A short history of Lynn Museum
A short history
Lynn has had a public museum since 1844. The Museum opened in its present home, the Union Chapel in 1904.
The museum was founded in 1844 by members of the Lynn Conversazione and Society of Arts who wanted ‘the establishment of an institution so well calculated to improve the taste of the inhabitants of the town and neighbourhood, and particularly the rising generation; as well as to afford a source of continued amusement and gratification to those persons who had already paid attention to scientific pursuits’.
The first museum was situated in Welwick House in Union Street, but moved to the Athenaeum in 1854, a purpose-built museum and library on the site of the old Post Office in Baxters Plain.
In 1904 the museum moved a short distance to its present location, the Union Baptist Chapel. Along with the museum’s collections came the fine Victorian mahogany display cases which still line the chapel walls. The new museum opened with great ceremony in 1904.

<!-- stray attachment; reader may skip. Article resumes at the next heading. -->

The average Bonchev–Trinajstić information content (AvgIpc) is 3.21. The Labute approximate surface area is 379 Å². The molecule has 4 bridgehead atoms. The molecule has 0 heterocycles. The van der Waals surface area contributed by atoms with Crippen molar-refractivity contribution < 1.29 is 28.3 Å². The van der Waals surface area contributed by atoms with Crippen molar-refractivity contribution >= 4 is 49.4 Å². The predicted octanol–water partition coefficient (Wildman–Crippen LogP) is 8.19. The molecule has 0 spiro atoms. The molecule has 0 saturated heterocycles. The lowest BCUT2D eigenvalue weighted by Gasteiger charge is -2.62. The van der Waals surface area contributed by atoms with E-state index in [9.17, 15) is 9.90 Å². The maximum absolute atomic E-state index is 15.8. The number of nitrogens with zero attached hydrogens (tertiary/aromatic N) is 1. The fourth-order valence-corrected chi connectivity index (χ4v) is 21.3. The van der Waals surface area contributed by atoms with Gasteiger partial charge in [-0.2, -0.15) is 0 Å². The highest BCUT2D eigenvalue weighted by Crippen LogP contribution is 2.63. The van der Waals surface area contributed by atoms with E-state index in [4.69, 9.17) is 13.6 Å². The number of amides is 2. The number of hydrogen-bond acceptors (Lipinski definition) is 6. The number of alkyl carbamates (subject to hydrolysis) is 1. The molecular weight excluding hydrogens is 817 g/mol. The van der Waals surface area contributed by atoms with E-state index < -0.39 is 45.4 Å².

The Union Baptist Chapel was built in 1859 at a cost of £3,000 by a breakaway group from the local Baptist and Congregational churches called the Union Baptists or ‘Union Splits’. The schoolroom was added in 1867.
The architect Robert Moffat Smith had designed around forty other chapels. He used an Italianate Gothic style with an exterior of white and red banded brick. He also created a fine timber roof, which was hidden behind a modern suspended ceiling until 2006. The resulting building was considerably more ornate than most non-conformist chapels. The cost of such a splendid building would be approximately £4.6 million in today’s money.
The chapel, as painted by local artist Henry Baines, in August 1859
Grand opening of the Lynn Museum, 1904
“The building will be of a very ornamental character, ecclesiastical in appearance, and differing very materially from any dissenting place of worship in the town.”
Lynn Advertiser, February 1859